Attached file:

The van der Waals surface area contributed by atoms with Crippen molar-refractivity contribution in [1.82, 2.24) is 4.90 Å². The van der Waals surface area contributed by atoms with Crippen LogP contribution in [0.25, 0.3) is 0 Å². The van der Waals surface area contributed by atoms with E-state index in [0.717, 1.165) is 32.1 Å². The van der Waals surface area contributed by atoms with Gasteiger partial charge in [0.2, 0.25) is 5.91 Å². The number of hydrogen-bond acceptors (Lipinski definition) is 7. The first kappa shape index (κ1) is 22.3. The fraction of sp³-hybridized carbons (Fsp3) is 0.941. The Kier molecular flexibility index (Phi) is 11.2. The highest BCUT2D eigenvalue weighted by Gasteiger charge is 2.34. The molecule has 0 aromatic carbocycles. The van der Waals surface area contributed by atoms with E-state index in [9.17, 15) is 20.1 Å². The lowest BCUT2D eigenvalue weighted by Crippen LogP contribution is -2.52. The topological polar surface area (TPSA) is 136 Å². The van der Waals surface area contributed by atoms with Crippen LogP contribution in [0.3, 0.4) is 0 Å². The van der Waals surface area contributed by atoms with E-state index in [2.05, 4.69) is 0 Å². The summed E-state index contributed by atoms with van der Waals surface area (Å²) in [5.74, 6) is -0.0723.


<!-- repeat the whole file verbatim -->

The van der Waals surface area contributed by atoms with Crippen molar-refractivity contribution in [1.82, 2.24) is 4.90 Å². The van der Waals surface area contributed by atoms with Crippen LogP contribution in [0.25, 0.3) is 0 Å². The van der Waals surface area contributed by atoms with E-state index in [0.717, 1.165) is 32.1 Å². The van der Waals surface area contributed by atoms with Gasteiger partial charge in [0.2, 0.25) is 5.91 Å². The number of hydrogen-bond acceptors (Lipinski definition) is 7. The first kappa shape index (κ1) is 22.3. The fraction of sp³-hybridized carbons (Fsp3) is 0.941. The Kier molecular flexibility index (Phi) is 11.2. The highest BCUT2D eigenvalue weighted by Gasteiger charge is 2.34. The molecule has 0 aromatic carbocycles. The van der Waals surface area contributed by atoms with E-state index in [9.17, 15) is 20.1 Å². The lowest BCUT2D eigenvalue weighted by Crippen LogP contribution is -2.52. The topological polar surface area (TPSA) is 136 Å². The van der Waals surface area contributed by atoms with Crippen LogP contribution in [0.3, 0.4) is 0 Å². The van der Waals surface area contributed by atoms with E-state index in [2.05, 4.69) is 0 Å². The summed E-state index contributed by atoms with van der Waals surface area (Å²) in [5.74, 6) is -0.0723.